Does this knowledge change anything? No. It helps me understand me. And if affords me the opportunity to say again, what you think you know is not enough to actually follow through with doing. Don’t lose that if you’re a caregiver.
Which brings me to my last point in this series of reflections on care giving – the spouse stands alone.
My husband saw everything and helped in every way he knew. He did, and does, bear the brunt of a completely unavailable mate. My brain was in such a muddle from juggling my numerous parent related responsibilities there was little to nothing left to relate to him. I lost myself (and often continue to) in hours of computer games or television reruns because I didn’t know another way to quiet myself from running ahead to the next, predictable crisis. He could see the damage being done and was powerless to influence a different outcome for me.
He encouraged me to contribute some small amount of energy to myself but by the time I could hear him it was too late. I was too tired to want to do anything but sleep or zone out.
He was essentially single for years while I was consumed with care giving. Even worse, he didn’t have the freedom of being single and would be pressed into duty when both parents were simultaneously in need and I could only tend to one.
Now I hear from my sister-in-law words which echo my husband’s. “I know in my heart I’m your number one priority, but nothing I can see or feel reflects it. I’m lonely and I miss you. I worry you’ll never come back to me and if you do, you’ll be too broken to ever be the same.”
The spouse stands alone. And they shouldn’t have to.
I don’t have answers. I wish I did. I have regrets, for myself, my husband, and son. We all lost the same person. Me. And ironically I still wonder if I did enough for my parents. Good daughter/good mother pictures prompting a hamster-wheel of second guessing. Did I do right by them?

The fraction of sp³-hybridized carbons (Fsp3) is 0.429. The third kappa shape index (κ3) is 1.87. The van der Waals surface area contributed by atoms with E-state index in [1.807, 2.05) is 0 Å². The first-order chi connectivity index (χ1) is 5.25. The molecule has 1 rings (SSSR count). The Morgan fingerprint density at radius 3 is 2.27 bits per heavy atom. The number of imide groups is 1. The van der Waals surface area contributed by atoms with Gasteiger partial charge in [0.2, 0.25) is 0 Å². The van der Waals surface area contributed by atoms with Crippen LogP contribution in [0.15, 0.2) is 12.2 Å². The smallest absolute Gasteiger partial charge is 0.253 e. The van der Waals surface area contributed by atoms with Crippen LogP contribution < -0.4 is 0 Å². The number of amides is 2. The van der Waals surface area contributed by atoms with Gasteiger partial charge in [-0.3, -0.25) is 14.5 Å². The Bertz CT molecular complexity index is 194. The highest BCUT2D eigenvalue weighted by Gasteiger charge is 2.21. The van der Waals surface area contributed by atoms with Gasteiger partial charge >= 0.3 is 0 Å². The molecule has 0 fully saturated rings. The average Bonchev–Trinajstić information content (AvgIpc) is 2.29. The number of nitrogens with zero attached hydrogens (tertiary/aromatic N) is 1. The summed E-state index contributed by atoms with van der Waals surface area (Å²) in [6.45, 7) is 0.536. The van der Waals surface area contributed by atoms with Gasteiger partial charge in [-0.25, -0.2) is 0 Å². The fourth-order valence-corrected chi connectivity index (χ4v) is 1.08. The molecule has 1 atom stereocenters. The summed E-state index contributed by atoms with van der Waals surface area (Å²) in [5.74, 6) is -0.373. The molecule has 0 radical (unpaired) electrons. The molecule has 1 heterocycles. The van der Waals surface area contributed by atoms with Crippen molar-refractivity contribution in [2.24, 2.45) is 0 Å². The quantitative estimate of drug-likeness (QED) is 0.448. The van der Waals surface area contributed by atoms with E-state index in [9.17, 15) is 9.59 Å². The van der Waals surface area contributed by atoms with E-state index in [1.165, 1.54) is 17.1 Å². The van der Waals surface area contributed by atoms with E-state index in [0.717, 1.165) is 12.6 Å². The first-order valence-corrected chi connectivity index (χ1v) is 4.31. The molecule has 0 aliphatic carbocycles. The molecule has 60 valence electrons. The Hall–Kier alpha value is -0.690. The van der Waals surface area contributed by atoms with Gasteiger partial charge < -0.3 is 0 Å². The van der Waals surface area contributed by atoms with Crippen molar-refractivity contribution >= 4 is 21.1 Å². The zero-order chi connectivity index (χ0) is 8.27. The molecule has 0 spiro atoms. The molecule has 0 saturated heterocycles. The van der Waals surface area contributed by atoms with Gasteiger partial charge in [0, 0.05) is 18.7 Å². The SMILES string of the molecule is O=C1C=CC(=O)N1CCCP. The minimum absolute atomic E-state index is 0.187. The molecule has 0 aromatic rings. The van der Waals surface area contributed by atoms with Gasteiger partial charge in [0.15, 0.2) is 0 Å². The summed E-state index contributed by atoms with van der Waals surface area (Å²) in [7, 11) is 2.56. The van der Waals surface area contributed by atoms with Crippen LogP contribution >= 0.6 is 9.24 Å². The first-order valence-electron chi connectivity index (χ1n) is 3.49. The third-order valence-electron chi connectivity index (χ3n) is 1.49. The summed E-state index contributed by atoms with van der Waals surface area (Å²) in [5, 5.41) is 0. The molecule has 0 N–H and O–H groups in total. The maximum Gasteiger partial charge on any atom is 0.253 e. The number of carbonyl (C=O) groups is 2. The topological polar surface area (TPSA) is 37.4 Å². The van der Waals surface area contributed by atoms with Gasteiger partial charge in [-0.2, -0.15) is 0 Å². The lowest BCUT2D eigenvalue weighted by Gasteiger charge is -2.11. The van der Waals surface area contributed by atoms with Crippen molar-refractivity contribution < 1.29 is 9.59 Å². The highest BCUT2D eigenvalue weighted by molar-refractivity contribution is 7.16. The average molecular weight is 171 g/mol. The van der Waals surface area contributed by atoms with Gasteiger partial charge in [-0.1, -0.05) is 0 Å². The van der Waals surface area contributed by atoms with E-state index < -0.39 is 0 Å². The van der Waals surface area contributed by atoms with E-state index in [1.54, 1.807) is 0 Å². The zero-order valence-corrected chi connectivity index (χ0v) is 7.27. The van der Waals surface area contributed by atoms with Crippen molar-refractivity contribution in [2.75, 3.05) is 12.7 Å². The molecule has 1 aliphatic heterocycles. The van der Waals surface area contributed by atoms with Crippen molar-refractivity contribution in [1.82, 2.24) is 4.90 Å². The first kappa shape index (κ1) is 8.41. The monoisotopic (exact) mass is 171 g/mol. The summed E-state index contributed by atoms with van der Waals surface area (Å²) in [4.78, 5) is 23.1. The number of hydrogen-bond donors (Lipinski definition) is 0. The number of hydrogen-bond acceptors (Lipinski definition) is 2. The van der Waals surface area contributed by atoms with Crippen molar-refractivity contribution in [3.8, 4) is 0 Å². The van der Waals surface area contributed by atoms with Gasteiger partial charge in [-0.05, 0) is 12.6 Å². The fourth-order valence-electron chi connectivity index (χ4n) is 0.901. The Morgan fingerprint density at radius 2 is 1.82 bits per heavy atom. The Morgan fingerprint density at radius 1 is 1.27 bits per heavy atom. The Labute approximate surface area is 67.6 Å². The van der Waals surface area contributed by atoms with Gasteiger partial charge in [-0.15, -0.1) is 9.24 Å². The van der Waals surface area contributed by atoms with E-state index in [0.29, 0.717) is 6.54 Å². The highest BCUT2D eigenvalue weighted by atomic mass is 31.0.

I’m hoping that will fade over time. My intellect tells me I cared for them well. Emotions trail behind.
Though short on answers, I would suggest if you’re in my position you remember three things:
- What you think you know is not enough – there’s a “knowing-doing” gap. Make a deal with those you trust that you’ll heel when they yank your leash because you’re not doing what’s required to care for yourself. Negotiate this upfront. In the thick of things is too late.
- Remember the drowning data and consider your own triggers. I realized mine but only in hindsight. Do it now so you can keep them top of mind.
- Don’t let your spouse stand alone. Yes, they signed up for thick and thin, sickness and health, and they’re most likely willing to do it. But don’t make them watch you throw your health away. They didn’t sign up for that.
This is the fifth piece I’ve written on eldercare. It’s time to get back to being me. I’m finished with this. I’m shaking it off, I’m turning the page. I’ve offered everything I think might help.
If you have questions about resources or how I/we handled something, feel free to ask, either here in comments, or email me, but I won’t be writing about this again.
Good luck. Take care.
Dedicated to my hubs with more gratitude than words can express. And to me.